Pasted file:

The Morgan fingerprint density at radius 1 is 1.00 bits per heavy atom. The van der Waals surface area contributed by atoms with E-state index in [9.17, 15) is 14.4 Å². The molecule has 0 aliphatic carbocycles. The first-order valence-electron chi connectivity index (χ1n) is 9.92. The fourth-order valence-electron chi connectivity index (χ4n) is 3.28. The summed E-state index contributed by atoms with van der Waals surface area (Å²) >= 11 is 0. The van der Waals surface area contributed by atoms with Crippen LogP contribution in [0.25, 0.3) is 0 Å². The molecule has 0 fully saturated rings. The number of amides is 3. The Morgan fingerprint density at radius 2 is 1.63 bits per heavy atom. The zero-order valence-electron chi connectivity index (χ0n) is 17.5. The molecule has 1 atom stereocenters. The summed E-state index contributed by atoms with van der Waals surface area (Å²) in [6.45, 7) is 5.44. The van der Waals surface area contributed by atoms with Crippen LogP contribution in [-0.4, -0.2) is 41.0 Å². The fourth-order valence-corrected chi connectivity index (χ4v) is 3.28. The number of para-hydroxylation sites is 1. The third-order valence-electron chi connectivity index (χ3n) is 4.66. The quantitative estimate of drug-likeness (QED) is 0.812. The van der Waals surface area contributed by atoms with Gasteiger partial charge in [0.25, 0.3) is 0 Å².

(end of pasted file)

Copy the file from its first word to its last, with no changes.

The Morgan fingerprint density at radius 1 is 1.00 bits per heavy atom. The van der Waals surface area contributed by atoms with E-state index in [9.17, 15) is 14.4 Å². The molecule has 0 aliphatic carbocycles. The first-order valence-electron chi connectivity index (χ1n) is 9.92. The fourth-order valence-electron chi connectivity index (χ4n) is 3.28. The summed E-state index contributed by atoms with van der Waals surface area (Å²) >= 11 is 0. The van der Waals surface area contributed by atoms with Crippen LogP contribution in [0.25, 0.3) is 0 Å². The molecule has 0 fully saturated rings. The number of amides is 3. The Morgan fingerprint density at radius 2 is 1.63 bits per heavy atom. The zero-order valence-electron chi connectivity index (χ0n) is 17.5. The molecule has 1 atom stereocenters. The summed E-state index contributed by atoms with van der Waals surface area (Å²) in [6.45, 7) is 5.44. The van der Waals surface area contributed by atoms with Crippen LogP contribution in [-0.4, -0.2) is 41.0 Å². The fourth-order valence-corrected chi connectivity index (χ4v) is 3.28. The number of para-hydroxylation sites is 1. The third-order valence-electron chi connectivity index (χ3n) is 4.66. The quantitative estimate of drug-likeness (QED) is 0.812. The van der Waals surface area contributed by atoms with Gasteiger partial charge in [0.25, 0.3) is 0 Å².